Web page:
Simple setup for monitoring of VLF signals using vlfrx-tools

Simple setup for monitoring of VLF signals using vlfrx-tools

Paul Nicholson’s vlfrx-tools are one of the tools of choice when doing VLF monitoring and analysis. This article shows an example of a simple setup used for VLF monitoring and ebnaut decoding. The sound card sample rate is compensated using a 1PPS signal source froma GPS receiver. A description of a simple 1PPS distribution amplifier is here: Simple 1PPS signal source and distribution amplifier

The phase of signals received in the VLF band can often be stable even over large distances. This enables receiving very weak signals if the transmitter and receiver have very good frequency stability. A 1PPS signal can be used as the reference. This enables analysis of signals in the 10kHz range with resolution on the 1uHz order of magnitude.

There will be a separate article detailing how to use vlfrx-tools with this hardware setup on the website.

Hardware description

A simplified diagram of the setup is presented in Fig 1, the main blocks are:

  • a computer with Debian/GNU Linux 8
  • a Creative EMU-0204 external sound card (an internal card could also be used with some modifications)
  • a VLF active antenna, in this case it’s a modifier PA0RDT mini-whip
  • a GPS receiver with a distribution amplifier, and a simple optical isolation and pulse forming circuit


Fig 1. Simplified block diagram

The 1PPS signal source is described in: Simple 1PPS signal source and distribution amplifier

The connection to the sound card is presented in Fig 2.

Fig 2. Sound card interface

The 1PPS signal is fed into the L soundcard input. This signal is used to correct the soundcard sample rate, and any interference to this signal (such as 50Hz in case of ground loops etc) will cause problems with stability. To avoid this the signal is passed via an optio-isolator. The signal is then passed into a pulse shaping RC network and into the L soundcard input. The +5V supply is taken from the soundcard input. In case of other soundcards the supply can be tapped from the card, from an external power supply or from a battery.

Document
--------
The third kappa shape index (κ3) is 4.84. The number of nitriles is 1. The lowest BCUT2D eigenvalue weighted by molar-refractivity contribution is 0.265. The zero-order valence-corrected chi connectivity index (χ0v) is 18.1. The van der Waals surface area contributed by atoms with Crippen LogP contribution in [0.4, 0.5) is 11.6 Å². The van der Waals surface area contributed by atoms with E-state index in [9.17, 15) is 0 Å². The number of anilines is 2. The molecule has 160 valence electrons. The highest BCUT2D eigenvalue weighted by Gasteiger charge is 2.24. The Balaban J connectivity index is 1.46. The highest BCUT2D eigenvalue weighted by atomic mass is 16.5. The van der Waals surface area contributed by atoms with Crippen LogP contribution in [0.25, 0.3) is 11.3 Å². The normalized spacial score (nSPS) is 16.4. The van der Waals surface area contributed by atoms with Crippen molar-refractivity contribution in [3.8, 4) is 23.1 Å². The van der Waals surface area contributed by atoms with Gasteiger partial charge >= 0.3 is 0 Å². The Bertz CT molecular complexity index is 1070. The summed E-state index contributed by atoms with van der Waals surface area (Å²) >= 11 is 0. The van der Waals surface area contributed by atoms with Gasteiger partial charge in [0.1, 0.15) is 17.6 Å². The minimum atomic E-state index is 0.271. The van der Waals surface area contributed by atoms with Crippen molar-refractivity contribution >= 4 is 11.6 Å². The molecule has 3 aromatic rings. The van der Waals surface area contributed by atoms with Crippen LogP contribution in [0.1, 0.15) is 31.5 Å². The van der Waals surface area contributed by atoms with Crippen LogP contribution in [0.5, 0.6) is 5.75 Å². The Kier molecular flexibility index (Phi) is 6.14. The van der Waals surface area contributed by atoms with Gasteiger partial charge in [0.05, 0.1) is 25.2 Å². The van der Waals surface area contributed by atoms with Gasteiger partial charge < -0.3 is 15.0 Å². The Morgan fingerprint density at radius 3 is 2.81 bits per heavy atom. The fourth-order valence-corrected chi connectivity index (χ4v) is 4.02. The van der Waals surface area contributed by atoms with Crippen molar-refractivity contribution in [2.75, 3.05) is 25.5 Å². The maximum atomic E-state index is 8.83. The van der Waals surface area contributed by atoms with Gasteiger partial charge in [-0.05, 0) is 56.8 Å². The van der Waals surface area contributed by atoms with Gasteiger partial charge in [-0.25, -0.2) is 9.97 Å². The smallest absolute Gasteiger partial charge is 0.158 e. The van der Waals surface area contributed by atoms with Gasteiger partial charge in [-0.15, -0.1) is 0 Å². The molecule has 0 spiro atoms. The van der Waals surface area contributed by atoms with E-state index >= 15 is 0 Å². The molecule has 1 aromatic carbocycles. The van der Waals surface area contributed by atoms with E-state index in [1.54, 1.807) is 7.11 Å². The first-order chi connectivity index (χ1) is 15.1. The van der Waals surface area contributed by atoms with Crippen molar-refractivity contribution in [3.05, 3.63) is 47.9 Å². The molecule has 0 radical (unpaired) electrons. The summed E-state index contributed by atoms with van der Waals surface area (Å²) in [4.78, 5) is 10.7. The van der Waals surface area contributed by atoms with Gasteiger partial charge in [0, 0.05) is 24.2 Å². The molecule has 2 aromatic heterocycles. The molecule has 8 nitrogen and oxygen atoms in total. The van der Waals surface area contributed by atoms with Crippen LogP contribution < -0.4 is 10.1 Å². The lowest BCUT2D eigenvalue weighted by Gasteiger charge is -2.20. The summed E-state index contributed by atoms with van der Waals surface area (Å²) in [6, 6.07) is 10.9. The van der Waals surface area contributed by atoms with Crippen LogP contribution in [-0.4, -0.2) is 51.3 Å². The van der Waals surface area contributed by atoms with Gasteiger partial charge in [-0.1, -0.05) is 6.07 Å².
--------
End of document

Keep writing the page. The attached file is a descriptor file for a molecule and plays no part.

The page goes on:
The receive antenna is a modified PA0RDT mini-whip, with a 50cm piece of wire for the e-field probe (this antenna will be described in a separate article). The antenna is powered from a 20V power supply via a RC filter. The output signal is coupled via an audio transformer (from a modem or some other phone equipment) to the soundcard R input.  Galvanic isolation from the sound card input stops interference from the sound card ground (50Hz, power supply noise etc) from entering the antenna ground. These are not only 50Hz and harmonics, but also wideband hiss, which can lower the S/N considerably.

Setting it up

The main problem with VLF reception is powerline noise (and harmonics). During the initial setup it’s recommended to run as much of the equipment as possible on batteries (laptop battery, battery power for the antenna etc). This gives the lowest noise floor, so that later the effects of swapping the batteries for power supplies can be observed. You should also use the best possible grounding if a e-field antenna is used.

The EMU-0204 sound card Karta dźwiękowa EMU-0204 has separate gain controls for the L and R inputs. Every input has two LED indicators: green which signals that the input is above -12dB relative to the full ADC input range, and red which signals clipping (the input is over the ADC range).

The L input gain should be set so that the 1PPS signal has an amplitude of approximately 80% of the ADC range. The R input gain should be set so that the input signal is high, but so that clipping doesn’t occur often (it can occur when receiving strong sferics etc).

The use of vlfrx-tools with this setup will be described in another article.

Author: Jacek SQ5BPF